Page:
Researchers found that the bright red feather coloration of male northern cardinals (Cardinalis cardinalis) was less related to body condition for birds living in urban forests than it is for those in rural forests. In other words, even cardinals in relatively poor condition may appear bright red in urban areas.
“We found that the relationship between brightness and body condition was stronger in more rural landscapes than it was in urban areas,” said Amanda Rodewald, co-author of the study and professor of wildlife ecology at Ohio State University’s School of Environment and Natural Resources..
“That means urbanization has the potential to disrupt cues that birds have long used to assess quality and choose mates.”
Rodewald conducted the study with Todd Jones, an undergraduate student researcher at the time, and Daniel Shustack, a recent doctoral graduate. Their results appear in the current issue of The Wilson Journal of Ornithology.
The researchers studied 129 male and 145 female cardinals that were captured in 13 forests in central Ohio between 2006 and 2008. Each forest was rated as to the amount of urbanization surrounding it, and the researchers compared feather samples from cardinals at each site.
The feathers were photographed and the photos were analyzed by a software program that measured the hue, saturation and brightness of each feather.
They also measured body mass and size of the cardinals to indicate their body condition, or health. Body condition considers how much a bird weighs after adjusting for its frame size.
The researchers did not find any relation between female body condition and plumage brightness and whether they lived in a more urban or more rural area.
For males, brighter feathers were indicative of birds in better condition in rural areas, but were not as indicative in urban areas.
In cardinals, as in some other birds, feather coloration is related to their diet. Diets high in carotenoids – pigments found in some fruits and other parts of plants – lead to brighter feather colors.
Previous studies indicate that forests within urban areas have nearly three times the amount of fruit and nearby bird feeders than exist in rural areas. Urban forests have many exotic and invasive species, such as Amur honeysuckle and multiflora rose, that provide abundant sources of carotenoid-rich fruits.
The fact that carotenoid-rich fruits are more available in urban areas, to birds over a wide range of conditions, may be one reason that brighter feathers aren’t more indicative of healthy birds in urban areas, Rodewald said. In rural forests, only the highest-quality individuals may have access to carotenoids.
Rodewald is continuing this research by studying how plumage coloration is related to the quality of territories that birds secure and their ability to produce young.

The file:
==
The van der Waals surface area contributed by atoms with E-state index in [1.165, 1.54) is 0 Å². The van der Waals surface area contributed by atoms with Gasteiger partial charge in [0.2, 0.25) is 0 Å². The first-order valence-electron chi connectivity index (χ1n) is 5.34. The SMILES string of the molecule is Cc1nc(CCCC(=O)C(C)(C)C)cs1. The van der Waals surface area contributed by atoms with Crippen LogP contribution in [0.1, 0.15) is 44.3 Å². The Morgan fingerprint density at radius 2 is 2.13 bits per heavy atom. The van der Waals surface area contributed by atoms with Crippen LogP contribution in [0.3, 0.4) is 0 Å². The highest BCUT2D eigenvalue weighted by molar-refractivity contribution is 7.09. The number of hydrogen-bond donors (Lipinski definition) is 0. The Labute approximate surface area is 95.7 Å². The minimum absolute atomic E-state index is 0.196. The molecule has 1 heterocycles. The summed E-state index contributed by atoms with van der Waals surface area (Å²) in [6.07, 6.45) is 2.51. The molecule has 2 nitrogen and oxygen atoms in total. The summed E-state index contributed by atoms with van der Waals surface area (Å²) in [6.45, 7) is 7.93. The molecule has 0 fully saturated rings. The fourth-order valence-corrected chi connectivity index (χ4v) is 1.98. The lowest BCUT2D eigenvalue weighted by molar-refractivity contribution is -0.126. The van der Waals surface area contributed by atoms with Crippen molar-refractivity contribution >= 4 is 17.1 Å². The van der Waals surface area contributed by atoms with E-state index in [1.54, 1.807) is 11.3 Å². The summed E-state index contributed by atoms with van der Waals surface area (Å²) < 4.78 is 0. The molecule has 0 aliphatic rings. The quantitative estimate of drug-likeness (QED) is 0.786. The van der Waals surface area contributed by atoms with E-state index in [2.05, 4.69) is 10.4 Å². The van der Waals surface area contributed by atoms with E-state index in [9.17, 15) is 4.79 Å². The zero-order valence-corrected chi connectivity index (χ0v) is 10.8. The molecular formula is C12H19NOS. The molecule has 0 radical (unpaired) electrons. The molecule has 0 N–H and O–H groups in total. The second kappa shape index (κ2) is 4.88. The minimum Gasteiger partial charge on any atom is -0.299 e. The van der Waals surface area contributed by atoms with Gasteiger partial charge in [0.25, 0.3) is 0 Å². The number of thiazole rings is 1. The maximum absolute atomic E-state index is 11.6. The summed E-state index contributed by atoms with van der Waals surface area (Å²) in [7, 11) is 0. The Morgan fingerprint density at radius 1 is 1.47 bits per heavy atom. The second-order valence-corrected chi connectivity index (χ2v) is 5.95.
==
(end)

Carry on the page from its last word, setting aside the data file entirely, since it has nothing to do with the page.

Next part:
The research was funded by the National Science Foundation, the Ohio Division of Wildlife, Schwab Associate Scholarship grant from The Ohio State University, and an undergraduate research grant from the College of Biological Sciences.Contact: Amanda D. Rodewald, (614) 247-6099; Rodewald.firstname.lastname@example.org
Jeff Grabmeier | Newswise Science News
Gene therapy shows promise for treating Niemann-Pick disease type C1
27.10.2016 | NIH/National Human Genome Research Institute
'Neighbor maps' reveal the genome's 3-D shape
27.10.2016 | International School of Advanced Studies (SISSA)
Ultrafast lasers have introduced new possibilities in engraving ultrafine structures, and scientists are now also investigating how to use them to etch microstructures into thin glass. There are possible applications in analytics (lab on a chip) and especially in electronics and the consumer sector, where great interest has been shown.
This new method was born of a surprising phenomenon: irradiating glass in a particular way with an ultrafast laser has the effect of making the glass up to a...
Terahertz excitation of selected crystal vibrations leads to an effective magnetic field that drives coherent spin motion
Controlling functional properties by light is one of the grand goals in modern condensed matter physics and materials science. A new study now demonstrates how...
Researchers from the Institute for Quantum Computing (IQC) at the University of Waterloo led the development of a new extensible wiring technique capable of controlling superconducting quantum bits, representing a significant step towards to the realization of a scalable quantum computer.
"The quantum socket is a wiring method that uses three-dimensional wires based on spring-loaded pins to address individual qubits," said Jeremy Béjanin, a PhD...
In a paper in Scientific Reports, a research team at Worcester Polytechnic Institute describes a novel light-activated phenomenon that could become the basis for applications as diverse as microscopic robotic grippers and more efficient solar cells.
A research team at Worcester Polytechnic Institute (WPI) has developed a revolutionary, light-activated semiconductor nanocomposite material that can be used...
By forcefully embedding two silicon atoms in a diamond matrix, Sandia researchers have demonstrated for the first time on a single chip all the components needed to create a quantum bridge to link quantum computers together.
"People have already built small quantum computers," says Sandia researcher Ryan Camacho. "Maybe the first useful one won't be a single giant quantum computer...
14.10.2016 | Event News
14.10.2016 | Event News
12.10.2016 | Event News
27.10.2016 | Materials Sciences
27.10.2016 | Physics and Astronomy
27.10.2016 | Life Sciences